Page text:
Advanced Cell Bio Chapter 14 Part 1 Notes!
Advanced Cell Bio Chapter 14 Part 1 Notes! BCMB 311
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This 5 page Class Notes was uploaded by Izabella Nill Gomez on Wednesday March 2, 2016. The Class Notes belongs to BCMB 311 at University of Tennessee - Knoxville taught by Dr. Barry Bruce, Dr. J. Park in Spring 2016. Since its upload, it has received 18 views.
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Date Created: 03/02/16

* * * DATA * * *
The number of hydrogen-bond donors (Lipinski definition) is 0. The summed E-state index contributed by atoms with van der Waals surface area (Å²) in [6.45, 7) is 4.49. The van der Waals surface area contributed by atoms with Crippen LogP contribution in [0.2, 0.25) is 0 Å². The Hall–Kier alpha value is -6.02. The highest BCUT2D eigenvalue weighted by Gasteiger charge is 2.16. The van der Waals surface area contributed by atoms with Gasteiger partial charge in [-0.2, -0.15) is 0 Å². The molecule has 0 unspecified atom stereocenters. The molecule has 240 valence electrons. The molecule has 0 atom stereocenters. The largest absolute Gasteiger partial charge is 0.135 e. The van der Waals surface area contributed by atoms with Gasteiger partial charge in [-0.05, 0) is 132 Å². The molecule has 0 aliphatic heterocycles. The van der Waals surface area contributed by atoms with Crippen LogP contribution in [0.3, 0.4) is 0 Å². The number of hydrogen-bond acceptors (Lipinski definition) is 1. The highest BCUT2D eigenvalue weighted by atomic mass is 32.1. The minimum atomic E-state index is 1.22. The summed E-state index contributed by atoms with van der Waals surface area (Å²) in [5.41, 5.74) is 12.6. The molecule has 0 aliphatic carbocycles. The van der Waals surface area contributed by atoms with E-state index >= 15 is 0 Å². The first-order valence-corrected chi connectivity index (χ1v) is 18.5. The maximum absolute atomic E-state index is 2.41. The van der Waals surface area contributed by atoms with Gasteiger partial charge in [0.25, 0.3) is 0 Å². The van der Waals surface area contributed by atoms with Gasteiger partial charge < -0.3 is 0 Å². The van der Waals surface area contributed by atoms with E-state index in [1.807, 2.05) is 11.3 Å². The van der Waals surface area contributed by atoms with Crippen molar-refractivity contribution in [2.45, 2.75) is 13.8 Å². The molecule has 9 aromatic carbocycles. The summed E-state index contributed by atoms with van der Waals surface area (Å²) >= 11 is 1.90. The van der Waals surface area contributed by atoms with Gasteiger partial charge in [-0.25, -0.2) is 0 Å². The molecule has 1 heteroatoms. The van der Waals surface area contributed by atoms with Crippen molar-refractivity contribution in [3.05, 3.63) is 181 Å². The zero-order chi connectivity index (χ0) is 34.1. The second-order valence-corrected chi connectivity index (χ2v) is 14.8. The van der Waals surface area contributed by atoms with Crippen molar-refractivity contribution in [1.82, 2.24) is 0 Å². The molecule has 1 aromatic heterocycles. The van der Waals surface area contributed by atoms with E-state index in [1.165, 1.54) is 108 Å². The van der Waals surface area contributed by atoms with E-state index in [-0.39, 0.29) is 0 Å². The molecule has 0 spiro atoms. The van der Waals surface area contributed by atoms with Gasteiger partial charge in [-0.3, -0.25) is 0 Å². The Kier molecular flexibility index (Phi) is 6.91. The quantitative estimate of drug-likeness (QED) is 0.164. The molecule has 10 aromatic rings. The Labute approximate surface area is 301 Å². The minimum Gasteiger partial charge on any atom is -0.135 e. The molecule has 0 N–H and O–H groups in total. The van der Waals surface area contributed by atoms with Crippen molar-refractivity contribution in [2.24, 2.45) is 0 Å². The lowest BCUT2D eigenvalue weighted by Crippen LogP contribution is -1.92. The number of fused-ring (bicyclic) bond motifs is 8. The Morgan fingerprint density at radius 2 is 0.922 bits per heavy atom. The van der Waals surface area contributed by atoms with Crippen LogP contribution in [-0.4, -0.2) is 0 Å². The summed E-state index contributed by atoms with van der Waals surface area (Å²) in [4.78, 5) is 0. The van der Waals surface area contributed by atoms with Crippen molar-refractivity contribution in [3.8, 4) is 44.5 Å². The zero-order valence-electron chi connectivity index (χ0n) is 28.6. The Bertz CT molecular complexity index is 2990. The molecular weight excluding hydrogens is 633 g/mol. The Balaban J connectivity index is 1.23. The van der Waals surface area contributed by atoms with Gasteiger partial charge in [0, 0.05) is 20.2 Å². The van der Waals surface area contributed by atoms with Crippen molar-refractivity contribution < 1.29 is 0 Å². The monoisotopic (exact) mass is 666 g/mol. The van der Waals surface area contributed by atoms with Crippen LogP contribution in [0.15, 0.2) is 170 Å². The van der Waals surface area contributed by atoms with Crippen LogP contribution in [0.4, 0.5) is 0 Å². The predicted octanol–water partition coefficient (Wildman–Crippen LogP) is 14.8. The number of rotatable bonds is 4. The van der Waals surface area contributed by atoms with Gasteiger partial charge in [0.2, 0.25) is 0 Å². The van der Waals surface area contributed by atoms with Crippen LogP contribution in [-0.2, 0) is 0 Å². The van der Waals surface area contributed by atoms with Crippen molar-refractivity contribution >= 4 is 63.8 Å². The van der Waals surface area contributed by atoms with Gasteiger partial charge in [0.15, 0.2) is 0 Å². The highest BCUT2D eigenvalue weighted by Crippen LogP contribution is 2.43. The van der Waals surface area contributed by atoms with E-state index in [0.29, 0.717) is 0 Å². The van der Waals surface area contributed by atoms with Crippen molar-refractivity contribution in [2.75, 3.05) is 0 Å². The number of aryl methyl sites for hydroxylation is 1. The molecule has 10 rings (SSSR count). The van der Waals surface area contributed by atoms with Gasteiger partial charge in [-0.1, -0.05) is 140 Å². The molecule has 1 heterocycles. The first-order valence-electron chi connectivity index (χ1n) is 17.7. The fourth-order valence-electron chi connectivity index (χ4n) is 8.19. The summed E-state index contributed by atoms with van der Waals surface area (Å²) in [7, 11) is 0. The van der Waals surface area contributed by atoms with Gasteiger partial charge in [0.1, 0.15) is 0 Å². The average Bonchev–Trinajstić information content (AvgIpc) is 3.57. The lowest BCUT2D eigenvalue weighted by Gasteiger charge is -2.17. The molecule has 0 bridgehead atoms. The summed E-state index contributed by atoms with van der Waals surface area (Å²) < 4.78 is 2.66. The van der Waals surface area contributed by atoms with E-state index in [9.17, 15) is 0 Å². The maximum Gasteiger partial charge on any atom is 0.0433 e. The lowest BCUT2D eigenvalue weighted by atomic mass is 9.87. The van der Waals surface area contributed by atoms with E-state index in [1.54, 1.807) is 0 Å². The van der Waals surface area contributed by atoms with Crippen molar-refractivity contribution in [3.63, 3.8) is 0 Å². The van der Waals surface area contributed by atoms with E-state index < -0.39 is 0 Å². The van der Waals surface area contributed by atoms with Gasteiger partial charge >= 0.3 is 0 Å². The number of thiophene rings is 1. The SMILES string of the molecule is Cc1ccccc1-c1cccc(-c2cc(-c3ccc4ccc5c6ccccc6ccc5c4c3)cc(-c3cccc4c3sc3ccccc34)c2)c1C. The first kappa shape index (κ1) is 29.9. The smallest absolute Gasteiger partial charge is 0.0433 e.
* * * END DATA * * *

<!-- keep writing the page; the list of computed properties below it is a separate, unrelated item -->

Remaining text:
Advanced Cell Bio Chapter 14 Notes Part 1 It is thought that the earliest cells may have produced ATP by breaking down organic molecules generated by geochemical processes--fermentation occurs in present day cells, where they use energy from paerial oxidation of energy rich foods for ATP. Main chemical currency of energy is ATP< small amounts generated during glycolysis in the cytosol of all cells--but for most cells, ATP is produced by oxidative phosphorylation (O.P.). Generation of ATP by O.P. differs in the way ATP is produced during glycolysis in that it requires a membrane--in eukarya, takes place in mitochondria and depends on electron transport that moves H+ across the inner mitochondrial membrane. Consists of 2 stages, one set up E.G. proton gradient, other uses the gradient to generate ATP. Both are carried out by special protein complexes in the membrane. 1. In stage 1, high energy electrons derived from oxidation of food molecules, from sunlight or other sources, are transferred along a series of electron carriers--electron transport chain (E.T.C.)--embedded in the membrane. Electron transfers release energy used to pump protons, derived from H2O ubiquitous in cells, across membrane and thus generated an electron proton gradient. Ion gradient across a membrane is a form of stored energy to do work when ions are allowed to flow back down E.G. 2. Protons flow down E.G. through protein complex ATP synthase, which catalyzes the energy a synthesis of ATP from ADP and inorganic Phosphate (Pi). Ions like to bind, allowing proton gradient to drive ATP production. Together, these two stages are called chemiosmotic coupling Mechanism for making ATP arose very early in life’s history. Some type of ATP generating processes occur in the plasma membrane of modern bacteria and archaea. Process in eukaryotic mitochondria and chloroplasts evolved from engulfed bacterial cells more than 1 billion ya. Also harbor bacteria-like biosynthesis machinery to make RNA and protein and retain their own genomes. Many chloroplasts like cyanobacteria--photosynthetic bacteria from which chloroplasts are thought to have originated from. Although mitochondria/chloroplasts still have DNA, the bacteria that gave rise gave up many genes for independent living. The genes moved to the cell nucleus, however, and continue to carry out products of proteins that they import to carry out special functions, including the generation of ATP. Mitochondria present in nearly all eukaryotic cells, where they produce the bulk of the cell’s ATP. Without mitochondria, eukarya would rely on inefficient glycolysis. When glucose is converted to pyruvate by glycolysis in the cytosol, only 2 ATP/glucose procures, 10%< of free energy available. 30 molecules of ATP/glucose through mitochondria are produced. Patients with MERRF are deficient in multiple proteins required for electron transport, results in muscle weakness, heart problems, dementia. Muscle and nerve cells are especially sensitive to mitochondrial defects because of a need for ATP. Isolated mitochondria are generally similar in size and shape to bacterial ancestors. Although no longer capable of living independently, mitochondria are remarkably adaptable and can adjust to location, shape and number to suit the needs of the cell. Usually placed in an area of high energy consumption (ex: around sperm tail or contractile fiber). In other cells, fuse to form elongated, dynamic tubular networks, diffusely distributed though the cytosol--networks are dynamic, constantly breaking and fusion. Mitochondria are present in large numbers but vary in cell type and energy needs. Individual mitochondrion is bound by 2 highly specialized membranes--one surrounding the other. Outer and inner membranes create large internal space-- matrix--and narrower intermembrane space. When purified mitochondria are gently fractured into separate components and contents analyzed, each space has a unique collection of proteins. The outer membrane contains many molecules of transport protein porin which forms wide aqueous channels through the lipid bilayer. Center membrane like a sieve permeable to all molecules of 5000 daltons or less, including small proteins. Makes intermembrane space chemically equivalent to the cytosol with respect to small uncharged and inorganic ions it contains. Inner membrane is impermeable to the passage of ions and most small molecules, except where a path is provided by a specific membrane transport protein. Mitochondrial matrix only has molecules selectively transported into the matrix across the intermembrane and contents are highly specialized. The inner mitochondrial membrane is the site of O.P., has proteins of ETC, proton pumps and ATP synthase need for ATP production. Also has a variety of transport proteins that allow entry of selected small molecules--ex: pyruvate and fatty acids that will be oxidized by the mitochondria into the matrix. The inner membrane is highly convoluted forming cristae foldings that project into the matrix space. Greatly increases the surface area of the membrane. Generation of ATP powered by the flow of electrons is derived from the burn of carbs, fats, other fuels during glycolysis and the citric acid cycle. High energy electrons provided by activated carriers generated during the 2 stages of catabolism, with the majority churned out by the citric acid cycle that operates in the mitochondrial matrix. Citric acid cycled gets fuel needed to produce activated carriers from food molecules that make their way into the mitochondria by the cytosol. Both pyruvate from the glycolysis and fatty acids derived from the breakdown of fats can enter into the mitochondrial intermembrane space through porins of the outer membrane. Fuel molecules are then transported to the matrix, where they are converted to acetyl CoA--groups oxidized to CO2 via citric acid cycle. Some of the energy derived is saved in the form of high energy electrons, held by NADPH and FADH2--then donate electrons to the ETC in the inner membrane. Chemiosmotic generation of energy begins when activated NADH and FADH2 carriers donate high energy electrons to ETC in the inner membrane, oxidizing to NAD+ and FAD in the process. Electrons are quickly passed along chemically to molecular O2 to make H2O. Stepwise movement of electrons through the ETC releases energy that can be used to pump protons across the inner membrane. Resulting proton gradient is used to drive synthesis of ATP. Inner membrane serves as a device to convert energy in electrons of NADH/FADH2 into the P bond of ATP molecule--oxidative phosphorylation involves the consumption of O2 and the addition of P group to ADP to make ATP. Source of high energy electron differs between different organisms and processes. In cellular respiration, high electron ultimately derived from sugars or fats. In photosynthesis, high electrons come from chlorophyll which captures light energy. And many single celled organisms use inorganic substances to make ATP. ETC or respiratory chain has more than 40 proteins, grouped into 3 large respiratory enzyme complexes---contain multiple individual proteins, including transmembrane proteins that anchor the complex firmly in the inner mitochondrial membrane. 3 enzyme complexes in the order they receive electrons: NADH dehydrogenase complex, cytochrome c reductase complex, cytochrome c oxidase complex. Each contains metal ions and other chemical groups that acts as stepping stones to facilitate the passage of electrons. Movement accompanied by proton pumping form the mitochondrial matrix to the intermembrane space. Each can be though as a proton pump. First respiratory complex in chain, NADH accepts the electron from NADH< extracted in the form of H-, converted to proton and 2 high energy electrons catalyzed by NADH dehydrogenase. Electrons then passed along the chain to other complexes using mobile electron carries to ferry electrons between complexes. Transfer is energetically favorable. Final reaction is O2-requiring step and consumes almost all the O2 we breathe. Without a mechanism for harnessing energy released form the transfer of electron NADH to O2, energy would be released as heat. Cells recover by the energy that is used for proton pumping. Generates H+ (pH) gradient across the inner membrane. pH in the matrix is 7.9 and intermembrane is 7.2 ( same as cytosol). Proton umping generated by a membrane potential across the inner membrane; as H+ flows out, the matrix side becomes negative and intermembrane side is positive. Steep E.G. from H+ to flow into the matrix because of ion concentration and membrane potential--proton motive force--more membrane potential, more energy stored in the proton gradient. In most cells, H+ gradient is used to drive synthesis from ADP and Pi, Device that makes this possible is ATP synthase--large, multisubunit protein embedded in the inner membrane--same enzyme for all cells. Part of the protein that catalyzes phosphorylation of ADP is shape like a lollipop, projects into the mitochondrial matrix and is attached by a central stalk to H+ carrier and spins rapidly like a motor, rubs against the protons to alter the conformation and prompt to form ATP--3 molecules of ATP/revolution produced. ATP synthase can also operate in reverse-- using ATP hydrolysis to pump protons uphill against E.G., synthase operates like H+ pumps--can make/use ATP depending on the magnitude of E. proton G. across the membrane in which the enzyme is embedded, In bacteria that can grow areo/anaerobically, direction in which ATP synthase works routinely reversed when bacteria loses/runs out of O2. ATP synthase uses ATP from glycolysis to pump protons out to create proton gradient to import essential nutrients. Coupled transport across inner mitochondrial membrane also driven by E.P.G.--ex: pyruvate and Pi transported inward with protons as they move down EG to matrix. Other transporters take advantage of the membrane potential generated by EPG which makes the makes the matrix side of the inner membrane more negative than the intermembrane side. The antiport carrier protein exploits this voltage gradient to export ATP and bring ADP in. EPG drives the formation of ATP (-4) and transport of selected metabolites across the inner mitochondrial membrane. Due to nucleotide exchange, ADP (-3) from hydrolysis in the cytosol is randomly driven to the mitochondria for recharging, concentration of ATP in cytosol is kept about 10x higher than ADP--without activity of mitochondria, ATP levels would fall and cell would eventually die (cyanide blocks electron transportation in the inner mitochondria). Much of the energy carried by NADH/FADH2 ultimately converts into bond energy of ATP. How much ATP each of these activated carriers can produce depends on several factors, including where electrons enter the respiratory chain. NADH molecules produced in the mitochondria during the citric acid cycle pass high electrons to NADH hydrogenase complex--first complex. As electrons pass from one complex to the next, they promote proton pumping across the inner membrane. Each NADH=generated 2.5 ATP. FADH2 pass electrons to carrier ubiquinone-- promotes less pumping of protons, produces only 1.5 ATP. Almost 50% of total energy by fats/sugars stored in bonds of ATP during respiration. Transmembrane proton gradients drive the process of ETC ATP production (embedded in membranes). H2O serves as a ready reservoir for accepting/donating protons--these often accompany electrons transferred during oxidation (loses electron + H+)/reduction (gains electron + H+). ET pass spontaneously from a molecule with low affinity for outer shell electrons to higher. NADH with lower electron affinity, passes electron to NADH dehydrogenase complex. Redox pairs: ↔ NADH NAD+ +H+ + 2 electrons (tendency to donate/accept measured by redox potential) Electrons move spontaneously from redox pair with low redox potential (NADH/NAD+ (-320 mV/low)) or low affinity for electrons, to high, like O2/H2O, If Gibbs free energy is negative, it is spontaneous--transfer of electrons must be done in small steps to not cause extensive force and have all energy released as heat. When passing from one respiratory complex to the next, electrons formed by electron carries that diffuse freely within the lipid bilayer. In the mitochondrial respiratory chain, small ubiquinone picks up electrons from NADH complex and delivers to the cytochrome c complex. Quinone functions similarly during electron transport in photosynthesis. Ubiquinone can accept/donate 1 or 2 electrons, picks up 1 H+ from H2O with each electron it carries. Lies between both complexes in tendency to gain/lose electrons. Also serves as entry point for electrons donated by FADH2 generated during the citric acid cycle and from fatty acid oxidation. Redox potential of different level complexes influence where used along the ETC. Iron Sulfur centers have low affinities for electrons, prominent in electron carriers that operate in the early part of the chain. I.S. center in NADH complex passes electrons to ubiquinone. Later, iron atoms in heme groups to the cytochrome proteins common electron carriers. These heme groups give cytochromes; ex: cytochrome c reductase/oxidase their color. Cytochrome proteins increase the redox potential further down the mitochondrial ETC they are located. Cytochrome c accepts electrons from reductase complex--has redox potential between the cytochromes it interacts with.